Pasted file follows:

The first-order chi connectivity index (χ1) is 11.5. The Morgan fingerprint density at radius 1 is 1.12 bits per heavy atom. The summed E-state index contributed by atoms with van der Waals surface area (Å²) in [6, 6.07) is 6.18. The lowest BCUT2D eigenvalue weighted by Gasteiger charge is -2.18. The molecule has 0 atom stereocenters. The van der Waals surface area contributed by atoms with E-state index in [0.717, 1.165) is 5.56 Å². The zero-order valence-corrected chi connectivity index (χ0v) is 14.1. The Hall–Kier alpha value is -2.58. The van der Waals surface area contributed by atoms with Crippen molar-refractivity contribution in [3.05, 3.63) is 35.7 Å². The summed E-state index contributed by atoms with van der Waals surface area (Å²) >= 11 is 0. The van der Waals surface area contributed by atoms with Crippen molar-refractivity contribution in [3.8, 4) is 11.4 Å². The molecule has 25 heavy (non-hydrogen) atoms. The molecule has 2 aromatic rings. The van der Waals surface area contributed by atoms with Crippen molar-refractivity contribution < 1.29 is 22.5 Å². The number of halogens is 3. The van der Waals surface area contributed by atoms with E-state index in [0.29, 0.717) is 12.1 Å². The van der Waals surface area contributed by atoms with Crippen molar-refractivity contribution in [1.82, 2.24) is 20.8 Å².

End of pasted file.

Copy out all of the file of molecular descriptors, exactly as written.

The first-order chi connectivity index (χ1) is 11.5. The Morgan fingerprint density at radius 1 is 1.12 bits per heavy atom. The summed E-state index contributed by atoms with van der Waals surface area (Å²) in [6, 6.07) is 6.18. The lowest BCUT2D eigenvalue weighted by Gasteiger charge is -2.18. The molecule has 0 atom stereocenters. The van der Waals surface area contributed by atoms with E-state index in [0.717, 1.165) is 5.56 Å². The zero-order valence-corrected chi connectivity index (χ0v) is 14.1. The Hall–Kier alpha value is -2.58. The van der Waals surface area contributed by atoms with Crippen molar-refractivity contribution in [3.05, 3.63) is 35.7 Å². The summed E-state index contributed by atoms with van der Waals surface area (Å²) >= 11 is 0. The van der Waals surface area contributed by atoms with Crippen molar-refractivity contribution in [3.8, 4) is 11.4 Å². The molecule has 25 heavy (non-hydrogen) atoms. The molecule has 2 aromatic rings. The van der Waals surface area contributed by atoms with Crippen molar-refractivity contribution < 1.29 is 22.5 Å². The number of halogens is 3. The van der Waals surface area contributed by atoms with E-state index in [0.29, 0.717) is 12.1 Å². The van der Waals surface area contributed by atoms with Crippen molar-refractivity contribution in [1.82, 2.24) is 20.8 Å².